Click here to Skip to main content
Click here to Skip to main content

The Power of Perl OO

By , 14 Mar 2008
Rate this:
Please Sign up or sign in to vote.

Introduction

Using the power of Perl's OO interface, it's possible to extend existing Perl types in an object oriented fashion.

Background

Perl is a great language, but one of the biggest problems I have with it is that the core of the language is not object oriented, leading to situations like:

my @foo = ();
push(@foo, "bar") 

While there isn't necessarily anything wrong with that, Perl does have some inconsistencies in its function calls. Sometimes the object being modified is the first argument, sometimes not. Having the array itself call the push eliminates the need to provide unnecessary arguments. You can also add your own functions that are not present, such as pulling out all unique elements from an array.

Creating the Module

For this example, I won't include all the "normal" functionality you'll find in a module, such as version, pod, etc.

package Array;

use strict;

#create our constructor
sub new()
{
    my ($package, @args) = @_;
    my @internal = ();
    @internal = @args if defined @args;
    my $self = \@internal;
    return bless($self, $package);
} 

Now that we have a constructor, we can create a new array by calling new Array(). We can create an empty array, or pass arguments in list or scalar context to our constructor to populate the array at create time. Since our object itself is nothing more than a reference to an array, we can use it like a normal array by wrapping the object in @{}:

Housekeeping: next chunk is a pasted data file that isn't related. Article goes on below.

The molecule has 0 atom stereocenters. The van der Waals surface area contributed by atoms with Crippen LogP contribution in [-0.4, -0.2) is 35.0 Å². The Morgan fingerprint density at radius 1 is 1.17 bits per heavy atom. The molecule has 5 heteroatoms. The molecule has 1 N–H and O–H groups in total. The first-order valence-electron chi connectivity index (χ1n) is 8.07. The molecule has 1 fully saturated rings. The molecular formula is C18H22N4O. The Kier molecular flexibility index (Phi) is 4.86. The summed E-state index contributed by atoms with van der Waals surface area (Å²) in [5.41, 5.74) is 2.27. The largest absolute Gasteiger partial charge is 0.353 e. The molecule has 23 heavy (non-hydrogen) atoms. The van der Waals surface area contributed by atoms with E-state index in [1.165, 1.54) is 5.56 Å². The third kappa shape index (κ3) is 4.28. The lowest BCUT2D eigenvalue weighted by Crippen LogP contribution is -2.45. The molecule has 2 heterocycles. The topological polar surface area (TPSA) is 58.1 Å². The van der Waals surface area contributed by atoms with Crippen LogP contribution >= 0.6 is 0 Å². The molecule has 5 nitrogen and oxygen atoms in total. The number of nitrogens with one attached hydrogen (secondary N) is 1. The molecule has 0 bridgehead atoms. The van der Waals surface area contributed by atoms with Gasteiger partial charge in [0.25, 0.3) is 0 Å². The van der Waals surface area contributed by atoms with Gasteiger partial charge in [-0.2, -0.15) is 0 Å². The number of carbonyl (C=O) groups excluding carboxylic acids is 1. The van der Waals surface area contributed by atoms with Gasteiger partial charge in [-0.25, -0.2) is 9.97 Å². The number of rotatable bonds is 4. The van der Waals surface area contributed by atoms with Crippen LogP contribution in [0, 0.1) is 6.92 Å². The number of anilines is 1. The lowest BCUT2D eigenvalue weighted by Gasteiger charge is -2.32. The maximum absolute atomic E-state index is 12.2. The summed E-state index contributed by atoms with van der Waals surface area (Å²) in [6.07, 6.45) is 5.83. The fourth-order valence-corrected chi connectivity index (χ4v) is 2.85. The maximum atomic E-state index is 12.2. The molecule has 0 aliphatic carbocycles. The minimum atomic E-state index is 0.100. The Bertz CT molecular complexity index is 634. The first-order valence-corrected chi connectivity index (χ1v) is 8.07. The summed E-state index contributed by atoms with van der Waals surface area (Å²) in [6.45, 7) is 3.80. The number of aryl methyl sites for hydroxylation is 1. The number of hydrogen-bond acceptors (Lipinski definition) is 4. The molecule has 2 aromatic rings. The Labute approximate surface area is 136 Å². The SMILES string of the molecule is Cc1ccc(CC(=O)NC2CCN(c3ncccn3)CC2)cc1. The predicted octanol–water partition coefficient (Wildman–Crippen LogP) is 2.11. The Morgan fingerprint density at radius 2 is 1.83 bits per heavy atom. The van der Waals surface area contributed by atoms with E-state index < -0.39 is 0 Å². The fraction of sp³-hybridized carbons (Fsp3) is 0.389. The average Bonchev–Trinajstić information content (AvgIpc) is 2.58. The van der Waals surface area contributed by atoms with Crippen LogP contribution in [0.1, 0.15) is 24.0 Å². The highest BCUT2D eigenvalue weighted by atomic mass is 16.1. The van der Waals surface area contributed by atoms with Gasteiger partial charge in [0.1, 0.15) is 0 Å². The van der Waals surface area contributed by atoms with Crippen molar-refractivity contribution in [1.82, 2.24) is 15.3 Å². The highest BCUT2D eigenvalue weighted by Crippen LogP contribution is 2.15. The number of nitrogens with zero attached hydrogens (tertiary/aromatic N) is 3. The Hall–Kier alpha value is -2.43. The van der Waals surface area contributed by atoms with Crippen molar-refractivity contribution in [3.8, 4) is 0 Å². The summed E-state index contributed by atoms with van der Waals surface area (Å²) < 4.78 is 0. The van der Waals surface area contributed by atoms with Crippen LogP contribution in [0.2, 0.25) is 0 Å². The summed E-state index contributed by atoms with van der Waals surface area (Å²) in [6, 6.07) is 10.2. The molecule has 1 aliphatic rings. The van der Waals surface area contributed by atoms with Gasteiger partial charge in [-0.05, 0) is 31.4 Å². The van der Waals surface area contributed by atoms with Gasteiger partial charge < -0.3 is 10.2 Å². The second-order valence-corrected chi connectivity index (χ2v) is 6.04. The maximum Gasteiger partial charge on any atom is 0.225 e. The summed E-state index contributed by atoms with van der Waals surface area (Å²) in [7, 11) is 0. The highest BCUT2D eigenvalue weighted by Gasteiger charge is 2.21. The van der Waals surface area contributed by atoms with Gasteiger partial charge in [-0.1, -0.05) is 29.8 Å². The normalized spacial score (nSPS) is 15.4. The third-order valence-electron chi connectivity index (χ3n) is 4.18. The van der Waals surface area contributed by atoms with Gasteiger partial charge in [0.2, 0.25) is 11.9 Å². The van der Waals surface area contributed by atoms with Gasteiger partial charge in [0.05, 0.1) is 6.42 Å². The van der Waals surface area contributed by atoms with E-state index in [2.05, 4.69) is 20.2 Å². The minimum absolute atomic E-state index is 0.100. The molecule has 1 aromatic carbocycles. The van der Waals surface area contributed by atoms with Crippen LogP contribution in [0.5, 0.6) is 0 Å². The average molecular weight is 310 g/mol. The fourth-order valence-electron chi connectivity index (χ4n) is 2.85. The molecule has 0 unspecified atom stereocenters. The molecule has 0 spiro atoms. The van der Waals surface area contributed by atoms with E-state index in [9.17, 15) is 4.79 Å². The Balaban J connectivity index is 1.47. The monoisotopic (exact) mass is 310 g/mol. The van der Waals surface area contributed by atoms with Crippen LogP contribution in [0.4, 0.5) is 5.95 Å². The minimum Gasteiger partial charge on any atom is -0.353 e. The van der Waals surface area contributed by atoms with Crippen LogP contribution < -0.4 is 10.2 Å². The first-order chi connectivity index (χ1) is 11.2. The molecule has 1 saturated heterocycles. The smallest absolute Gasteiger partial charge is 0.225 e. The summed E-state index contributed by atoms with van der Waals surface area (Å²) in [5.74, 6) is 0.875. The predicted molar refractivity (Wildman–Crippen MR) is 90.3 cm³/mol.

$array = new Array;
print @{$array}; 

Now that we have an object, it is probably a good idea to add some methods to go along with it.

sub push()
{
    my ($self, $value) = @_;
    push(@{$self}, $value); 
}

Now we can push an object to the end of our array by using $array->push("Blah")
This can be repeated over for as many array functions as you want, such as shift, pop, etc. You can even add your own function such as the unique function.

sub unique()
{
    my $self = shift;
    my %dups = undef;
    return grep(!$dups{$_}++, @{$self});
}

All of the current functions return a normal array, but it's entirely possible to return an array object instead.

return new Array(grep(!$dups{$_}++, @{$self})); 

Using the Code

Using the example code is pretty simple:
use lib '/path/to/library';
use Array;
$array = new Array;
$array->push("New Item");

Points of Interest

Although it isn't practical to change every data type in Perl and add all the functions that go along with them, you may enjoy a more OO style of writing in your Perl code. This technique doesn't really make sense in small scripts, but it may be incredibly useful in larger projects, especially since you can add your own methods.

History

  • Friday, March 14, 2008 -- Created

License

This article, along with any associated source code and files, is licensed under The GNU General Public License (GPLv3)

About the Author

Helbrax
Web Developer
United States United States
No Biography provided

Comments and Discussions

 
-- There are no messages in this forum --
| Advertise | Privacy | Mobile
Web01 | 2.8.140415.2 | Last Updated 14 Mar 2008
Article Copyright 2008 by Helbrax
Everything else Copyright © CodeProject, 1999-2014
Terms of Use
Layout: fixed | fluid